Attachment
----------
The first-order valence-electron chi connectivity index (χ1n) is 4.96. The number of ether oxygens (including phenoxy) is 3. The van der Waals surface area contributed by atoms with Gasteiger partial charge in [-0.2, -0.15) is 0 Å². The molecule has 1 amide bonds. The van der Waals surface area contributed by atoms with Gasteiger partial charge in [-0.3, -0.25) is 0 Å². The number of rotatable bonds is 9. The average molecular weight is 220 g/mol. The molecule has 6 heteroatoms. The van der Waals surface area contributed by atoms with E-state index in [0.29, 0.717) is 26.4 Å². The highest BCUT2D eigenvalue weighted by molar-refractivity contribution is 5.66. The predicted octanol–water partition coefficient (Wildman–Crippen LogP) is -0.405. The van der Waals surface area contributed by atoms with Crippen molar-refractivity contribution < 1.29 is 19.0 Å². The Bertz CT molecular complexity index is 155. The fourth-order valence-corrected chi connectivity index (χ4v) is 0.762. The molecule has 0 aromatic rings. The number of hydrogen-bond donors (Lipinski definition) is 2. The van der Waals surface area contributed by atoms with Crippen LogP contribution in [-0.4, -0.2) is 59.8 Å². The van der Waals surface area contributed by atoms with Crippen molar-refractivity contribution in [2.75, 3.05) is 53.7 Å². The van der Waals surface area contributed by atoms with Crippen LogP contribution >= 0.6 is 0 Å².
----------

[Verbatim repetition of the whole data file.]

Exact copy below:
The first-order valence-electron chi connectivity index (χ1n) is 4.96. The number of ether oxygens (including phenoxy) is 3. The van der Waals surface area contributed by atoms with Gasteiger partial charge in [-0.2, -0.15) is 0 Å². The molecule has 1 amide bonds. The van der Waals surface area contributed by atoms with Gasteiger partial charge in [-0.3, -0.25) is 0 Å². The number of rotatable bonds is 9. The average molecular weight is 220 g/mol. The molecule has 6 heteroatoms. The van der Waals surface area contributed by atoms with E-state index in [0.29, 0.717) is 26.4 Å². The highest BCUT2D eigenvalue weighted by molar-refractivity contribution is 5.66. The predicted octanol–water partition coefficient (Wildman–Crippen LogP) is -0.405. The van der Waals surface area contributed by atoms with Crippen molar-refractivity contribution < 1.29 is 19.0 Å². The Bertz CT molecular complexity index is 155. The fourth-order valence-corrected chi connectivity index (χ4v) is 0.762. The molecule has 0 aromatic rings. The number of hydrogen-bond donors (Lipinski definition) is 2. The van der Waals surface area contributed by atoms with Crippen LogP contribution in [-0.4, -0.2) is 59.8 Å². The van der Waals surface area contributed by atoms with Crippen molar-refractivity contribution in [2.75, 3.05) is 53.7 Å². The van der Waals surface area contributed by atoms with Crippen LogP contribution >= 0.6 is 0 Å².